Death defying race winners
With many teams and soloists not finishing the race, Richard Ireland, who came second in his age group last year as a soloist, spoke on behalf of the team when he said, “we just go there to trash ourselves.”
Todd Wolanski, who competed in the 24-Hours of Adrenalin race the week prior and the Boston Marathon with Ireland earlier this year, said the best part of the race was the “satisfaction of seeing them completely trashed at the end of their legs.”
Despite running until near exhaustion, the team also noted that the race was “really about the soloists” taking on the whole 125km themselves. “It’s not that much of an achievement (to compete as a team),” said Wendy Niven, who also competed last year with her husband Dave MacDowell.
MacDowell, team captain and solo competitor in last week’s 24-Hour of Adrenalin mountain bike race, had just hoped his team would “get in the mix” of the competition similar to their thirteenth place finish last year.
“We did far better than expected,” Ireland added. “I’m in a state of disbelief.”
“After all, it is the biggest trail race on the continent,” MacDowell added. “You just go as hard as you can go.”
“Not to take away from the hard work everybody did though,” said Ireland, “but lots of people could have beat us. We all just had solid runs on the day.”
Either way, their teammate Michael D’Antonio said, “we’ll go back to win next year.”
The race began with Niven running a 19km leg where she took the team to 18th place despite having the flu.
With a good start, Niven passed on the team batton and coin, which if misplaced results in disqualification, to second leg runner D’Antonio.
Originally from the United States, D’Antonio said his portion of the race – a 27 km long leg with an elevation gain of more than 6000 ft – was all physical.
“You just have to laugh and hold on,” he said describing some of the torturous downhill sections. Ireland could relate to the drops, having done the entire trail the year before.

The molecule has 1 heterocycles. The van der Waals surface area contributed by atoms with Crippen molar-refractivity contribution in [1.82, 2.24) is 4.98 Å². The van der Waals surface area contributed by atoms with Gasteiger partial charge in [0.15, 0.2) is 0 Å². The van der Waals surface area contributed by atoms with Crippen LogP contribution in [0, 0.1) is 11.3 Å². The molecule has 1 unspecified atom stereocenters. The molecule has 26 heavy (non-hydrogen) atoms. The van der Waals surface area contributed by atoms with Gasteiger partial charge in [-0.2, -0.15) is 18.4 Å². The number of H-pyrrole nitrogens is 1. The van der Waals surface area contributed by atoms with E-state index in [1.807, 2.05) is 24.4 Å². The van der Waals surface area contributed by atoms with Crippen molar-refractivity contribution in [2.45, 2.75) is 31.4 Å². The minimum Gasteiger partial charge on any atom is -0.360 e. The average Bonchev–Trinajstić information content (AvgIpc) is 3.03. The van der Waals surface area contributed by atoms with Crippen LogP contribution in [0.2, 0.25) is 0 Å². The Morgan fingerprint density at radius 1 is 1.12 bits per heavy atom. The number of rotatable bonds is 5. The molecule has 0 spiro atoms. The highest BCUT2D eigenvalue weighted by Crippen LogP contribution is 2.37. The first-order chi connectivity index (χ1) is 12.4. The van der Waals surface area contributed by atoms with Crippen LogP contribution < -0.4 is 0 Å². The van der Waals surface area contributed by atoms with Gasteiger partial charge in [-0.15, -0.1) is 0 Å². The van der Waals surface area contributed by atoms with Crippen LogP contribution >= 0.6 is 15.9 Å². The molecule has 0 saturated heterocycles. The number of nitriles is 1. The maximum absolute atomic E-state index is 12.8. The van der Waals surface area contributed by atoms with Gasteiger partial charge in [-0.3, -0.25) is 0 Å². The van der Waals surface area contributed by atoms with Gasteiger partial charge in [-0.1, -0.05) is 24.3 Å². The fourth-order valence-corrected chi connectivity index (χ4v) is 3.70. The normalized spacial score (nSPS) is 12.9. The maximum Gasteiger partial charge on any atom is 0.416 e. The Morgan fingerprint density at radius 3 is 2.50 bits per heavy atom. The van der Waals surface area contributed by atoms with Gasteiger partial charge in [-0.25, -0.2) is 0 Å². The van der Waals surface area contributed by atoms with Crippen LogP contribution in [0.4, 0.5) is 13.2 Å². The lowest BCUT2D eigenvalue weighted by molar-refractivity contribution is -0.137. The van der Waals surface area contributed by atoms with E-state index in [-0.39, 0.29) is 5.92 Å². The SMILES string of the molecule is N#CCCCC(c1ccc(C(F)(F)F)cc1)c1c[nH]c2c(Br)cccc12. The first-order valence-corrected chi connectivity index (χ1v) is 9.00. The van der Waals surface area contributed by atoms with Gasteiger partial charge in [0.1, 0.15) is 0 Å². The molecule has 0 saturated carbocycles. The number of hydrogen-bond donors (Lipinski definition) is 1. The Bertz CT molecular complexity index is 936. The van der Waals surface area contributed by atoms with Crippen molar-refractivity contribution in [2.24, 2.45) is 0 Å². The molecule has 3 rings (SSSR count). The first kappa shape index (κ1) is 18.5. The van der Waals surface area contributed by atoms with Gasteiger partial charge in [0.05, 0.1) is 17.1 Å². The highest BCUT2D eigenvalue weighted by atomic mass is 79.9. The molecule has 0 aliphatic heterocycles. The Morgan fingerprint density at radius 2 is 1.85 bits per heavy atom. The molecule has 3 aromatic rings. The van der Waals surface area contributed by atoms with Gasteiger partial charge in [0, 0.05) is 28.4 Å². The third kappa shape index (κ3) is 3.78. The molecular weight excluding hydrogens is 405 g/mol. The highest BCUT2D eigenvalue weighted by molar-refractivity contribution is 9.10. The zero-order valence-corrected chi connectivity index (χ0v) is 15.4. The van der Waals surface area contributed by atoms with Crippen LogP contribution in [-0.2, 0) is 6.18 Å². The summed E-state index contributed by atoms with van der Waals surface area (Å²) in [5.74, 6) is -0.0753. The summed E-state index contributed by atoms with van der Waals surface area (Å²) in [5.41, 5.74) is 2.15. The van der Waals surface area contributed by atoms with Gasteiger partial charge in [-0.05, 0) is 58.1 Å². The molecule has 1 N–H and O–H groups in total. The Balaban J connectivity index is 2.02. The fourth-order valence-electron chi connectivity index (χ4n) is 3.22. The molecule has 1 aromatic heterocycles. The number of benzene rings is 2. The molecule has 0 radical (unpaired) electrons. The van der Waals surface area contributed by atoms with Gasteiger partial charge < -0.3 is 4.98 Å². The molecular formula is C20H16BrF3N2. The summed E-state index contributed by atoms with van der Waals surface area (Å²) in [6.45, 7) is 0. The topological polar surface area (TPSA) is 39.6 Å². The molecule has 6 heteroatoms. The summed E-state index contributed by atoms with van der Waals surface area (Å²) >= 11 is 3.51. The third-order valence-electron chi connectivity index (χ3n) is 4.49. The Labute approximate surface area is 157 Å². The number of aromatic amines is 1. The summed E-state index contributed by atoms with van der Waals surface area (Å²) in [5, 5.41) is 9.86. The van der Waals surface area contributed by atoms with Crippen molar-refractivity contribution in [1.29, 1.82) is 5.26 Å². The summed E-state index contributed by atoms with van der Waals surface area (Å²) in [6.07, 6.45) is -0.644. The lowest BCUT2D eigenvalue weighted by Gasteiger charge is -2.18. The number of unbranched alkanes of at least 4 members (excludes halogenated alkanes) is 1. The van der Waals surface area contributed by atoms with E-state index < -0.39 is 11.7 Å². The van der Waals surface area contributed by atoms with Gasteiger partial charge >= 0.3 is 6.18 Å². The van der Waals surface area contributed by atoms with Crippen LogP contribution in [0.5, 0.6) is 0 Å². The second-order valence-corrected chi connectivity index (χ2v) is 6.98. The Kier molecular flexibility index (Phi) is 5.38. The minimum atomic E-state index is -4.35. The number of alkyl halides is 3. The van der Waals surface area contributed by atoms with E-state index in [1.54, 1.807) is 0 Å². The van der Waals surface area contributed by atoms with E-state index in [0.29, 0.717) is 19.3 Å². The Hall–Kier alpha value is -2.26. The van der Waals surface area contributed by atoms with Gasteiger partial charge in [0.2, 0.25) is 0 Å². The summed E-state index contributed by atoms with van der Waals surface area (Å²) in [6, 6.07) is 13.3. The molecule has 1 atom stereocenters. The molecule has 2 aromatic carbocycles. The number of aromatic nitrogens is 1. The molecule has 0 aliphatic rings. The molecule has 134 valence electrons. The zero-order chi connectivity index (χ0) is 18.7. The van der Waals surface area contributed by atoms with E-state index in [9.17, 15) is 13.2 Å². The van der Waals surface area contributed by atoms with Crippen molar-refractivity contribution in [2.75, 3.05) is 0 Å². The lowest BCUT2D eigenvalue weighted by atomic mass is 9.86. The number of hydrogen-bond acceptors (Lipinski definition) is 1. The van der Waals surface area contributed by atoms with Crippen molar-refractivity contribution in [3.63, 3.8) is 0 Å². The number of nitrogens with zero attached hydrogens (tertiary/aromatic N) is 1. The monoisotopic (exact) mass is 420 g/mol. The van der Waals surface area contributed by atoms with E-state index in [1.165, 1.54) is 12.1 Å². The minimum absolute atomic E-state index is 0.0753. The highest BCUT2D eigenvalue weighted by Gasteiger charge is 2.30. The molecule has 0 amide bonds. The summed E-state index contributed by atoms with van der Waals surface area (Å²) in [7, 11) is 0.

“I can remember looking down and thinking, ‘this can’t be the trail’, and then someone would head straight down,” he said.
There to meet D’Antonio at the end of his leg was Ireland and Wolanksi, who said the worn-out runner just couldn’t believe them that he was in second place.
“Mike’s our ringer,” chuckled MacDowell, who had to follow up from D’Antonio and Niven’s outstanding performances which had put Jasper just over two minutes behind second place.
McDowell’s leg was a 19km trail that consisted mostly of a rocky downhill with an elevation loss of about 1000 ft. Soon enough he was in the lead.
“As I passed them, I thought ‘wow we’re in the lead,” he said.
With what Ireland described as “a nice cushion”, which was about 13 minutes between them and the second team, he began the fourth leg – the longest of them all at 38km – under a little bit of pressure.
For Ireland, running the race with a team was “more stressful” than the year before.
“I can’t let down my teammates,” he said, “you can’t back off and then rationalize that to the team.”
Ireland and Wolanski, who ran the last leg, said the race was more of a mental challenge for them because of the good position and the long waiting game prior to starting.
“I knew all the guys had put me in a position where I was now race leader,” said Wolanski, who noted that after about 50 metres his legs were already sore from competing in the 24-hours the week prior. Despite MacDowell telling him it would be fine, “fifty metres in and I thought, ‘Dave you liar.’ ”
For him, being able to see the absolute exhaustion on his teammates’ faces and bodies prior to his run helped him through the mental challenge.
“At those really physical lows, where you’ve run too fast already, I would think to myself ‘I don’t know if I look that bad yet’,” he laughed.
Though the result of the race was a little ambiguous as Wolanski finished the race, the five Jasperites and their two young support crew celebrated an unexpected win.
With their eyes set on a casual run of the Skyline trail this weekend or next, the team won’t be taking a break now the race is done.
“We’re really lucky here,” said Wolanski, adding that the team never had a regimented training schedule like many of their competitors in the Death Race. “We just train to run the trails.”
For MacDowell, and his team, running is just something they all enjoy. “It’s just a great way to enjoy the park,” he said with Niven adding, “if you’re busy you can’t go on a long back packing trip, so you can just go running instead.”